Well, here was the alternative presented today. According to reporting by Newshub, Judith Collins appeared on Zoom before a National-aligned Pacific New Zealand group. She was asked about a story by Cameron Slater, best known for running the now-defunct attack blog Whale Oil, which included a video of Siouxsie Wiles, the microbiologist, science communicator and a key contributor to The Spinoff. The video showed Wiles sitting on an Auckland beach with another person, one Slater’s own enquiries revealed was in her bubble. The pair are without masks but a long way from any others. Wiles’ bubble-friend goes for a brief swim. Wiles does not.

Collins’ assessment? “I think she’s a big, fat hypocrite, actually.” Just in case you thought that might be a loose sprinkler of words, rather than a deliberate, nasty, and precisely chosen phrase, she said it again:

“I watched that video, and I thought: big, fat hypocrite.” 

Ladies and gentlemen, this is your leader of the opposition.

Briefly, about that video: Slater posted it on his Whale Oil 2.0 website hoping to embarrass Wiles. Enquiries placed to The Spinoff alleged that the person alongside her was a Spinoff staff member. You can hear him licking his lips.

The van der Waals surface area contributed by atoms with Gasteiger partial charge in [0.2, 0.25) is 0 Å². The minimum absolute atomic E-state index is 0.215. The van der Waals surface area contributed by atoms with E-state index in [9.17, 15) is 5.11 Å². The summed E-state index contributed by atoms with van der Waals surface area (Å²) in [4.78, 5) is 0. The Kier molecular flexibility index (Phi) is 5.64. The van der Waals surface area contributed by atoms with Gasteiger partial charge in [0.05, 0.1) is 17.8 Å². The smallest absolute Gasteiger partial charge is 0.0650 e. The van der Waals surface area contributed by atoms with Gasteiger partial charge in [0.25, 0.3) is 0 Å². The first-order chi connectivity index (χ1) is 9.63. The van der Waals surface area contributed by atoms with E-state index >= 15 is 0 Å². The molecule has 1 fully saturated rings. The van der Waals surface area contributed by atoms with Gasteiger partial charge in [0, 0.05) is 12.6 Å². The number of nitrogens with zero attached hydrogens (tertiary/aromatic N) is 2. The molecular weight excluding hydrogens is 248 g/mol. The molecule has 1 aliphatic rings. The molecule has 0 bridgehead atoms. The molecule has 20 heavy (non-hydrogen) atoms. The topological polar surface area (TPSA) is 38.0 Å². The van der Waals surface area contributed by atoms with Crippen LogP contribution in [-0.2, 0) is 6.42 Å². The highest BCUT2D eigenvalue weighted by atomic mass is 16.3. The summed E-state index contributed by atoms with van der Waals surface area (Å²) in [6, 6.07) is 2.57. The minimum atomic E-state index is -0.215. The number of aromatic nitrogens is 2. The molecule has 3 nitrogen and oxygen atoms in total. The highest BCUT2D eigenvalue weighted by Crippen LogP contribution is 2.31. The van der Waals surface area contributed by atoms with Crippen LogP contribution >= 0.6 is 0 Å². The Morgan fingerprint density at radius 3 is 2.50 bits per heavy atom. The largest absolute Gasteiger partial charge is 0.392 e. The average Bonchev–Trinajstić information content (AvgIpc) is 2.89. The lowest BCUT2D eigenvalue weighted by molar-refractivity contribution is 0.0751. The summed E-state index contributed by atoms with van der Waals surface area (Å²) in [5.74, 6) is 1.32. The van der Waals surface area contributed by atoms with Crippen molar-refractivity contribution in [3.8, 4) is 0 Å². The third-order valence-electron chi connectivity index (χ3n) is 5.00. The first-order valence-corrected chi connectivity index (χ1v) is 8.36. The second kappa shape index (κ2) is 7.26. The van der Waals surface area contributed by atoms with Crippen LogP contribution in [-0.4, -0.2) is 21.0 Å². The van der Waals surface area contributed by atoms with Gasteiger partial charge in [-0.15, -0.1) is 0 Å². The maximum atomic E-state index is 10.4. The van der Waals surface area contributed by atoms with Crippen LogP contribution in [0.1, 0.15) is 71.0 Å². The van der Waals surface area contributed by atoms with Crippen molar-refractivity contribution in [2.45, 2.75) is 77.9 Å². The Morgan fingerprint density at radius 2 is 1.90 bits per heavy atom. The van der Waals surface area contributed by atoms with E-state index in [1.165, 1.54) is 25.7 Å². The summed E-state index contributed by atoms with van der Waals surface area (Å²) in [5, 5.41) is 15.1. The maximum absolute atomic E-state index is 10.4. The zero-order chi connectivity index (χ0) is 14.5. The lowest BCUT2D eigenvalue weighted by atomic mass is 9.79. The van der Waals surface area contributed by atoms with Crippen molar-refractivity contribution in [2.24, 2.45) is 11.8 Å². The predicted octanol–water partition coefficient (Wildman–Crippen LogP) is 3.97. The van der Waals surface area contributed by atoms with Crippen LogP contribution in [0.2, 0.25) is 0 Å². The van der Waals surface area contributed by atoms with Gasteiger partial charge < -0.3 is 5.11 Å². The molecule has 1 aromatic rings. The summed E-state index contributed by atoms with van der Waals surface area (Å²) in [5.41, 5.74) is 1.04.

In fact Wiles was with a friend and colleague who lives alone, and has joined her bubble. That friend (who has contributed a handful of pieces to The Spinoff over the years but is neither a journalist nor an employee) made a mistake in going for a short swim in level four. As Wiles has acknowledged, her friend should not have done that. The pair cycled to the beach, which is clearly within the rules.

Wiles should not be beyond criticism. She’s said she regrets not stopping her friend from swimming. Argue around the edges of how far people can cycle from home by all means. But as far as Collins’ response is concerned, the question is whether that’s what you want to hear from someone auditioning for the role of prime minister. 

Let me also say this: I’m biased. I’ve worked with Siouxsie for many years now as an editor. I admire her immensely – her work as a microbiologist; her rare ability to express complex ideas in a way the less scientifically minded of us can grasp; her astounding work ethic, and accompanying lack of interest in personal gain; and her ability to carry on in the face of wave after wave of harassment and bullying.